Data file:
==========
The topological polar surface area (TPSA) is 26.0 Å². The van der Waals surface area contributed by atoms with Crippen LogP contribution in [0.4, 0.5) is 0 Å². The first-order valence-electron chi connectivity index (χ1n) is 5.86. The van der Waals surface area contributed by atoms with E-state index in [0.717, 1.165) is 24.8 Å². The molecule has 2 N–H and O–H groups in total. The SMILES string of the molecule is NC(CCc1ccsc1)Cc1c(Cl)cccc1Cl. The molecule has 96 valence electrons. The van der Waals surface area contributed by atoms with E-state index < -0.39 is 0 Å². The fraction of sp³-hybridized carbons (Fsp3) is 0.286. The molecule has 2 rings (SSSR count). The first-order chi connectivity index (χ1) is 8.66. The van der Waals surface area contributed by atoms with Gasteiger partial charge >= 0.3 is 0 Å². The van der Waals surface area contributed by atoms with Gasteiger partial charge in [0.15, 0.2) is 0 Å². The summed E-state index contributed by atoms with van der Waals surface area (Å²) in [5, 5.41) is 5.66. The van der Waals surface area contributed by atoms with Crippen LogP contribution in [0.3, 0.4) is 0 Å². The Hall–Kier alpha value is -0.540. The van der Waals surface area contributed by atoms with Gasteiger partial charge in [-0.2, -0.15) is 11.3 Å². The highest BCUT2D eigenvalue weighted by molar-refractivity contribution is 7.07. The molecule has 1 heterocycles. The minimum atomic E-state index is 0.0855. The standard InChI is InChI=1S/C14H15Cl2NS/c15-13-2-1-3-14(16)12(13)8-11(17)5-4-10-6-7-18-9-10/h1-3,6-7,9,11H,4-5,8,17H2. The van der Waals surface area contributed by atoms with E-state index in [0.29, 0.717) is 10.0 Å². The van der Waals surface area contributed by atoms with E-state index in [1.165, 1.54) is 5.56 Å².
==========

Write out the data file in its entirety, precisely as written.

The topological polar surface area (TPSA) is 26.0 Å². The van der Waals surface area contributed by atoms with Crippen LogP contribution in [0.4, 0.5) is 0 Å². The first-order valence-electron chi connectivity index (χ1n) is 5.86. The van der Waals surface area contributed by atoms with E-state index in [0.717, 1.165) is 24.8 Å². The molecule has 2 N–H and O–H groups in total. The SMILES string of the molecule is NC(CCc1ccsc1)Cc1c(Cl)cccc1Cl. The molecule has 96 valence electrons. The van der Waals surface area contributed by atoms with E-state index < -0.39 is 0 Å². The fraction of sp³-hybridized carbons (Fsp3) is 0.286. The molecule has 2 rings (SSSR count). The first-order chi connectivity index (χ1) is 8.66. The van der Waals surface area contributed by atoms with Gasteiger partial charge >= 0.3 is 0 Å². The van der Waals surface area contributed by atoms with Gasteiger partial charge in [0.15, 0.2) is 0 Å². The summed E-state index contributed by atoms with van der Waals surface area (Å²) in [5, 5.41) is 5.66. The van der Waals surface area contributed by atoms with Crippen LogP contribution in [0.3, 0.4) is 0 Å². The Hall–Kier alpha value is -0.540. The van der Waals surface area contributed by atoms with Gasteiger partial charge in [-0.2, -0.15) is 11.3 Å². The highest BCUT2D eigenvalue weighted by molar-refractivity contribution is 7.07. The molecule has 1 heterocycles. The minimum atomic E-state index is 0.0855. The standard InChI is InChI=1S/C14H15Cl2NS/c15-13-2-1-3-14(16)12(13)8-11(17)5-4-10-6-7-18-9-10/h1-3,6-7,9,11H,4-5,8,17H2. The van der Waals surface area contributed by atoms with E-state index in [0.29, 0.717) is 10.0 Å². The van der Waals surface area contributed by atoms with E-state index in [1.165, 1.54) is 5.56 Å².